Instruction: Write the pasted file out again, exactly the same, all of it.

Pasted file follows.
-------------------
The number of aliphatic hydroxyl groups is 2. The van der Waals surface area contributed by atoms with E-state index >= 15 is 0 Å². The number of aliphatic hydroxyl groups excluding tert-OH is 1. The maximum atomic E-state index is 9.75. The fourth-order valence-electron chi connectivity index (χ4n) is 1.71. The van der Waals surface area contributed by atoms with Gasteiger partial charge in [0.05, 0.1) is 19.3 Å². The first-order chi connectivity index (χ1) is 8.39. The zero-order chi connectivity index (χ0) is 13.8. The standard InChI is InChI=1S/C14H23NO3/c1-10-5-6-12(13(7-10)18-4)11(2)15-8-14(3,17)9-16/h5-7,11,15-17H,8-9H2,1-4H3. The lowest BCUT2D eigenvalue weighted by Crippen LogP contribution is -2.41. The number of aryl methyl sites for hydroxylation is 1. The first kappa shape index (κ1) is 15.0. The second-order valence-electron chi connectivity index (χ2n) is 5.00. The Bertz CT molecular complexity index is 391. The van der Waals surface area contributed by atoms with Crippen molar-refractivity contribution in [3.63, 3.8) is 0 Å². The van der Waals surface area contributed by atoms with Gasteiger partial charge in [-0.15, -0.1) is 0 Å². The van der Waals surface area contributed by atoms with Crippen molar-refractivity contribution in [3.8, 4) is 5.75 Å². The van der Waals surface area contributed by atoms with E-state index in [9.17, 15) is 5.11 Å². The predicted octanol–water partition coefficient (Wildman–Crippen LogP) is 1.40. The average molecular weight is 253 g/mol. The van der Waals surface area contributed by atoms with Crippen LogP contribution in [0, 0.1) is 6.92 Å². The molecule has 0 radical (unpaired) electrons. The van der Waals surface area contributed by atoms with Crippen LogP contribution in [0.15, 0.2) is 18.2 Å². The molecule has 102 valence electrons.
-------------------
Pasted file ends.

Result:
The number of aliphatic hydroxyl groups is 2. The van der Waals surface area contributed by atoms with E-state index >= 15 is 0 Å². The number of aliphatic hydroxyl groups excluding tert-OH is 1. The maximum atomic E-state index is 9.75. The fourth-order valence-electron chi connectivity index (χ4n) is 1.71. The van der Waals surface area contributed by atoms with Gasteiger partial charge in [0.05, 0.1) is 19.3 Å². The first-order chi connectivity index (χ1) is 8.39. The zero-order chi connectivity index (χ0) is 13.8. The standard InChI is InChI=1S/C14H23NO3/c1-10-5-6-12(13(7-10)18-4)11(2)15-8-14(3,17)9-16/h5-7,11,15-17H,8-9H2,1-4H3. The lowest BCUT2D eigenvalue weighted by Crippen LogP contribution is -2.41. The number of aryl methyl sites for hydroxylation is 1. The first kappa shape index (κ1) is 15.0. The second-order valence-electron chi connectivity index (χ2n) is 5.00. The Bertz CT molecular complexity index is 391. The van der Waals surface area contributed by atoms with Crippen molar-refractivity contribution in [3.63, 3.8) is 0 Å². The van der Waals surface area contributed by atoms with Gasteiger partial charge in [-0.15, -0.1) is 0 Å². The van der Waals surface area contributed by atoms with Crippen molar-refractivity contribution in [3.8, 4) is 5.75 Å². The van der Waals surface area contributed by atoms with E-state index in [9.17, 15) is 5.11 Å². The predicted octanol–water partition coefficient (Wildman–Crippen LogP) is 1.40. The average molecular weight is 253 g/mol. The van der Waals surface area contributed by atoms with Crippen LogP contribution in [0, 0.1) is 6.92 Å². The molecule has 0 radical (unpaired) electrons. The van der Waals surface area contributed by atoms with Crippen LogP contribution in [0.15, 0.2) is 18.2 Å². The molecule has 102 valence electrons.